It’s the beginning of summer, which means the beginning of driving season. Perhaps anticipating summer driving, many people bought new vehicles last month, putting automakers on track to have the best year since 2007.
So, here’s a question, particularly for readers who were part of this vehicle-buying wave:
Which of the following two choices leads to more fuel savings:
(A) buying a 15 mpg Cadillac Escalade instead of a 12 mpg Chevrolet Suburban, or
(B) buying a 50 mpg Toyota Prius instead of a 29 mpg Toyota Corolla?
Assume you would drive the same distances and speeds no matter which car you have.
The answer is (A), though several academics have discovered that many people get answers to questions like this wrong.
In case you were one of them, here’s a quick explanation. If you were going to drive 100 miles, it would take 8.3 gallons in the Suburban and only 6.7 gallons in the Escalade, so you’re saving 1.6 gallons for every 100 miles driven. By contrast, buying the Prius instead of the Corolla means using 2 gallons for every 100 miles instead of 3.4, so only saving 1.4 gallons over 100 miles.
But, mistakes – like answering (B) instead of (A) – appear so pervasive that academics have labeled the phenomenon the “MPG Illusion.”
In an article published in 2008 in the journal Science, two Duke University business school professors, Richard Larrick and Jack Soll, reported results from surveys they administered to undergraduates. They asked the undergraduates to rank five comparisons, like the two above, and found that only one respondent out of 77 got the correct ranking.
Larrick and Soll’s research suggests that people think that improvements in MPG ratings translate linearly into reductions in gasoline consumption. People think, for instance, that increasing fuel efficiency from 12 to 13 MPG is the same as increasing from 22 to 23 MPG. But, the relationship does not scale linearly.
In a blog post on their Science article, Larrick provides this graph plotting gasoline used per 10,000 miles against MPG. The large gas savings from small changes in MPG at low MPG levels are clear.
In a recent paper, NYU economics professor Hunt Allcott broadens the surveyed population beyond undergraduates to a representative sample of Americans, and asks them to compare the gas consumed by cars they own to gas consumed by cars they recently contemplated purchasing. Again, he finds evidence of MPG Illusion.
MPG Illusion and Energy Policy?
So, if vehicle purchasers suffer from MPG Illusion, what are the repercussions for energy consumption and energy policy? In general, MPG Illusion suggests that consumers are likely purchasing both too many gas guzzlers and too many super-efficient plug-in hybrids, and avoiding vehicles with mid-range MPG ratings more than they would if they weren’t under the MPG Illusion.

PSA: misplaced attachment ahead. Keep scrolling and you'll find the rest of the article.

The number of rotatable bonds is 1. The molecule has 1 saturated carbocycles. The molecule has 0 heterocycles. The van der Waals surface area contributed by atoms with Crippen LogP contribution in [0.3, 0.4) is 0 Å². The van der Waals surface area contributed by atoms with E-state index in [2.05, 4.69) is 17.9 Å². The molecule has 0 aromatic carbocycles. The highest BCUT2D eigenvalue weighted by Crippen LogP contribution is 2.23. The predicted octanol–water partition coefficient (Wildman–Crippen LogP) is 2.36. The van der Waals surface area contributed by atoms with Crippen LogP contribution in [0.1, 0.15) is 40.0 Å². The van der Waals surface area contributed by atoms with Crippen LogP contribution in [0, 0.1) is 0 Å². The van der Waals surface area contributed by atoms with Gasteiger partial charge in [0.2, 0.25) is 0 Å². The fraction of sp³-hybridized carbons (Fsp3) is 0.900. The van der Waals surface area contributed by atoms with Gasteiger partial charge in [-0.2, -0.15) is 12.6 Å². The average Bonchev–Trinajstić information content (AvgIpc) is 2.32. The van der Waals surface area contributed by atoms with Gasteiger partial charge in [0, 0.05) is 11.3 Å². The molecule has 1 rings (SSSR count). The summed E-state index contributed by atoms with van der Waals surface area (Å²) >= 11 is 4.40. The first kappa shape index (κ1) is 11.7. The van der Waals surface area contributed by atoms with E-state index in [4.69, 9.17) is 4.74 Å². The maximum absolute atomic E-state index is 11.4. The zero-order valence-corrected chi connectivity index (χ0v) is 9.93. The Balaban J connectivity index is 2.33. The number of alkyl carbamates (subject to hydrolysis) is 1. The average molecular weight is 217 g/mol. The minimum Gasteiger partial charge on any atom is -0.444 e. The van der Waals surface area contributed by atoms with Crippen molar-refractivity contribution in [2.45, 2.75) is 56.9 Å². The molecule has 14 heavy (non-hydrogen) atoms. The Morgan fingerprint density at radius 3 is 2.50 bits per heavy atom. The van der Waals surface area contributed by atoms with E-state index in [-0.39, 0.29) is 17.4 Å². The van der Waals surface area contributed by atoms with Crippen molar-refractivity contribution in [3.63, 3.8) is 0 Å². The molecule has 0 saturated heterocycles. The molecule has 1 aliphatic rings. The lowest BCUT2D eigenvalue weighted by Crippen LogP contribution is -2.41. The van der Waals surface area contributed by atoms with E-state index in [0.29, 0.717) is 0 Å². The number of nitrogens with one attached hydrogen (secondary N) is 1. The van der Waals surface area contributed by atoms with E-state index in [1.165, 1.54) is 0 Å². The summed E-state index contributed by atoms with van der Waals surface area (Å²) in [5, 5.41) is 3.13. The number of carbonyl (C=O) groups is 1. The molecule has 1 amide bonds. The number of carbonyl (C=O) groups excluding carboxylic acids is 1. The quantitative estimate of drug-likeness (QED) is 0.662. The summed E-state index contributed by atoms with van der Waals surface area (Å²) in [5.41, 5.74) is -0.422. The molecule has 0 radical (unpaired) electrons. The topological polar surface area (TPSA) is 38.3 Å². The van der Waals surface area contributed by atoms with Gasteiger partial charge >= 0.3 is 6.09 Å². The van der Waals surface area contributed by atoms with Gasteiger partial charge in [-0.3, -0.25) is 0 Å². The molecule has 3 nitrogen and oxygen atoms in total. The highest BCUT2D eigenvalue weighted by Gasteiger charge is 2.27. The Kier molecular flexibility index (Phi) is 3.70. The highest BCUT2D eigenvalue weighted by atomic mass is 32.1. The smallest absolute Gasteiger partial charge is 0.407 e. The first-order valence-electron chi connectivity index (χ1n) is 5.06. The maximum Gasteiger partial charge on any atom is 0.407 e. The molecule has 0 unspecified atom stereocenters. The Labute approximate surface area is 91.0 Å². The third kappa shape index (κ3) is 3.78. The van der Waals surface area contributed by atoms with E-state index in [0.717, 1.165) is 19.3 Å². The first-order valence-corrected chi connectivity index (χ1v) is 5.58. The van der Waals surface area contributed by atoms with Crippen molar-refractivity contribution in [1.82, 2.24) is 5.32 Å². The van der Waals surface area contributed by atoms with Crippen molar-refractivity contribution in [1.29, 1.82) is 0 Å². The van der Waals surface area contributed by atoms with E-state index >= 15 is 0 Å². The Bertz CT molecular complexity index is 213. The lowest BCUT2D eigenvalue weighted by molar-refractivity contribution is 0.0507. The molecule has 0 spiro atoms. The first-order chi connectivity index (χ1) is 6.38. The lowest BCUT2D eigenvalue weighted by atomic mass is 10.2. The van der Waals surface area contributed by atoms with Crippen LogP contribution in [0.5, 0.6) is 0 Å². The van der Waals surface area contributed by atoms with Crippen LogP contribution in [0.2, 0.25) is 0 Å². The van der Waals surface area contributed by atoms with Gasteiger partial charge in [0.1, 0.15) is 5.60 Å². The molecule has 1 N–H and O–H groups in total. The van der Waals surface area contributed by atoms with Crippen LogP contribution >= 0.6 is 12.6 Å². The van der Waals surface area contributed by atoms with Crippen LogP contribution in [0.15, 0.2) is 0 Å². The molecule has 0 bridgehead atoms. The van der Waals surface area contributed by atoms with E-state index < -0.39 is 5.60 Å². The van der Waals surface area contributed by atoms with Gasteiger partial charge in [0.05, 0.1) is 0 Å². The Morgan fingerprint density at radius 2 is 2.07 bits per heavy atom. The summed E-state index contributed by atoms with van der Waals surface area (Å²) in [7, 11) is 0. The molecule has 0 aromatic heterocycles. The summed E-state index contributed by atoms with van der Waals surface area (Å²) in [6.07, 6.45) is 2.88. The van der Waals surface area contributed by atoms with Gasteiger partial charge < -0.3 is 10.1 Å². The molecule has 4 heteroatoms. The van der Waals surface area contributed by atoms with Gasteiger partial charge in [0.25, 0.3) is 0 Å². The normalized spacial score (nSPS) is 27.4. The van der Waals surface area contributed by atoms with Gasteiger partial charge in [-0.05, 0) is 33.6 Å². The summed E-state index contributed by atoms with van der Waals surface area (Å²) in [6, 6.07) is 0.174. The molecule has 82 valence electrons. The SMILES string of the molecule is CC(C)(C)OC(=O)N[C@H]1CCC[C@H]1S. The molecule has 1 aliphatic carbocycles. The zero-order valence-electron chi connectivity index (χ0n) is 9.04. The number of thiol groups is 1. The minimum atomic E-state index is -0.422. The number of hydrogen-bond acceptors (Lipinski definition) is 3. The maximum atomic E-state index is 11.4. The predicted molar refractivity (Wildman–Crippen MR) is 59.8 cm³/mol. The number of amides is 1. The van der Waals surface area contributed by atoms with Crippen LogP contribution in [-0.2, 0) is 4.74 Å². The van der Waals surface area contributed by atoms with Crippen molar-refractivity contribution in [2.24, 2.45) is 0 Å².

In other words, consumers are mistakenly thinking that a Suburban is not that much worse in terms of fuel consumption than an Escalade, so purchasing too many Suburbans.
From a policy perspective, though, addressing the MPG Illusion would seem relatively easy. The EPA already mandates labeling on new vehicles, and these feature MPG ratings prominently. What if instead, labeling encouraged consumers to think about gallons of gas used per 10,000 miles driven?
In ongoing research, Hunt Allcott and Chris Knittel are running an experiment to test whether providing more information to prospective buyers in vehicle dealerships impacts which car they purchase. They are showing information on gas consumption, like what’s contained in the screenshot below, to a randomly selected set of prospective new vehicle buyers. Then, they will compare car purchases between prospective purchasers who see the screenshots and purchasers who were randomly selected into a control group and don’t see the new information.
My prediction is that there are enough people who are buying the super-efficient vehicles just because they are the best available, and not necessarily because they’re doing a calculation (perhaps wrongly) on the likely fuel savings relative to something else. After all, Prius drivers like Cameron Diaz and Larry David are unlikely to opt for the Corolla once dispelled of the MPG Illusion.
So, my guess is that Allcott and Knittel’s screenshots will keep people out of Suburbans more than it will keep them out of Priuses (actually, “Prii,”according to Toyota). If I’m right, providing information like Allcott and Knittel’s may turn out to be a highly cost-effective energy-efficiency policy. Stay tuned for the actual results.
Catherine Wolfram is Associate Dean for Academic Affairs and the Cora Jane Flood Professor of Business Administration at the Haas School of Business, University of California, Berkeley. She is the Program Director of the National Bureau of Economic Research's Environment and Energy Economics Program, Faculty Director of The E2e Project, a research organization focused on energy efficiency and a research affiliate at the Energy Institute at Haas. She is also an affiliated faculty member of in the Agriculture and Resource Economics department and the Energy and Resources Group at Berkeley.
Wolfram has published extensively on the economics of energy markets. Her work has analyzed rural electrification programs in the developing world, energy efficiency programs in the US, the effects of environmental regulation on energy markets and the impact of privatization and restructuring in the US and UK. She is currently implementing several randomized controlled trials to evaluate energy programs in the U.S., Ghana, and Kenya.
She received a PhD in Economics from MIT in 1996 and an AB from Harvard in 1989. Before joining the faculty at UC Berkeley, she was an Assistant Professor of Economics at Harvard.